The influx of IoT (Internet of Things) and connected devices will continue to introduce new demands on IT departments globally. Software Asset Management (SAM), IT Service Management (ITSM) and GRC (Governance, Risk Management and Compliance) have already emerged as key components of IT Asset Management (ITAM) today. Challenges will evolve as security and new compliancy rules continue to challenge the landscape.
CIOs of the largest Fortune 500 enterprises are quickly realizing how the alignment and management of an enterprise’s assets have helped to become the backbone of the modern business. ITAM has provided them with a proactive approach to streamlining business processes.
For example, a BDNA survey of IT professionals found more than 61 percent of companies were audited within an 18 month period last year. ITAM professionals are well-aware that while environments are dynamic and changing all the time, having visibility of their inventory for any given time enables them to keep costs aligned. It helps to identify license usage to ensure organization are not left paying high penalties or true-up costs to vendors. It shortens vendor audit cycles. ITAM enhances an organization’s procurement process, by enabling an organizations with better negotiation power with suppliers. And overall, it provides greater insight and transparency into IT spend.
However, in today’s world of Bring Your Own Device (BYOD) policies and mobile devices, security is quickly coming to the forefront as a key component for ITAM. With an ITAM program in place, the expectation is that any rogue or unapproved software introduced into an organization should potentially render itself through the ITAM process. ITAM becomes a key security tool for identifying rogue software.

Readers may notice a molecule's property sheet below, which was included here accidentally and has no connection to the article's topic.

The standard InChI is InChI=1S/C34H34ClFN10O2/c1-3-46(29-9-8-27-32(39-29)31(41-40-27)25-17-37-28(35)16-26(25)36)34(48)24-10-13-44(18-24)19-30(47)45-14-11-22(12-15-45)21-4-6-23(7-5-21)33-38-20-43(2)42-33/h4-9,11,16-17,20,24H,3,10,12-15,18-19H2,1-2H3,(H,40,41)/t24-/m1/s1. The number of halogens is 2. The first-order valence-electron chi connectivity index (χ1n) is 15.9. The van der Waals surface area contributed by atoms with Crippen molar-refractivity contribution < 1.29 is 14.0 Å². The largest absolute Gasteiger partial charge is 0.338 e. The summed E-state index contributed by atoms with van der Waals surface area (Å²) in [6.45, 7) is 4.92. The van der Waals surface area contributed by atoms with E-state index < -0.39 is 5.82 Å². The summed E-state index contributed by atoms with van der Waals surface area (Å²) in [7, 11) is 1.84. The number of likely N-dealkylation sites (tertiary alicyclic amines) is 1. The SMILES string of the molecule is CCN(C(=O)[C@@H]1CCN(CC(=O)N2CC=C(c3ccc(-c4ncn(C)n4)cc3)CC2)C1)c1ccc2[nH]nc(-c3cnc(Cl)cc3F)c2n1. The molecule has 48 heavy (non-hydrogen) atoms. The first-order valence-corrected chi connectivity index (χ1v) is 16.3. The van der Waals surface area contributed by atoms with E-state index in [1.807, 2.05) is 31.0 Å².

But security vulnerabilities don’t end with only the identity of rogue software. Authorized and approved software can be rogue as well. For example, software that has been defined as having an end-of-support (EOS) date opens the door for a security threat. A software component with no software support can be easily attacked and used as gateways for new cyberattacks, because the attackers know no one is maintaining that software to protect it against new threats. Compounding that vulnerability of authorized and approved software is software that has reached its end-of-life (EOL). In the same manner as EOS software, EOL software is an open invitation to cyber attackers.
Rogue software is quickly gaining the attention of those responsible for IT security. Those experts are realizing that the ITAM process can help to mitigate the risk of unauthorized access and other security breaches. A complete ITAM program that incorporates context data, such as EOS and EOL data about the assets installed, formulates an approach to minimize risk into the organization.
So what does the new ITAM department look like? Many organizations have quickly realized the ITAM role is expanding. Once defined as a process to have better transparency on IT spend, ITAM now spans the IT departments’ activities around procurement, vendor management, IT service management, GRC and most notably today and beyond – cybersecurity.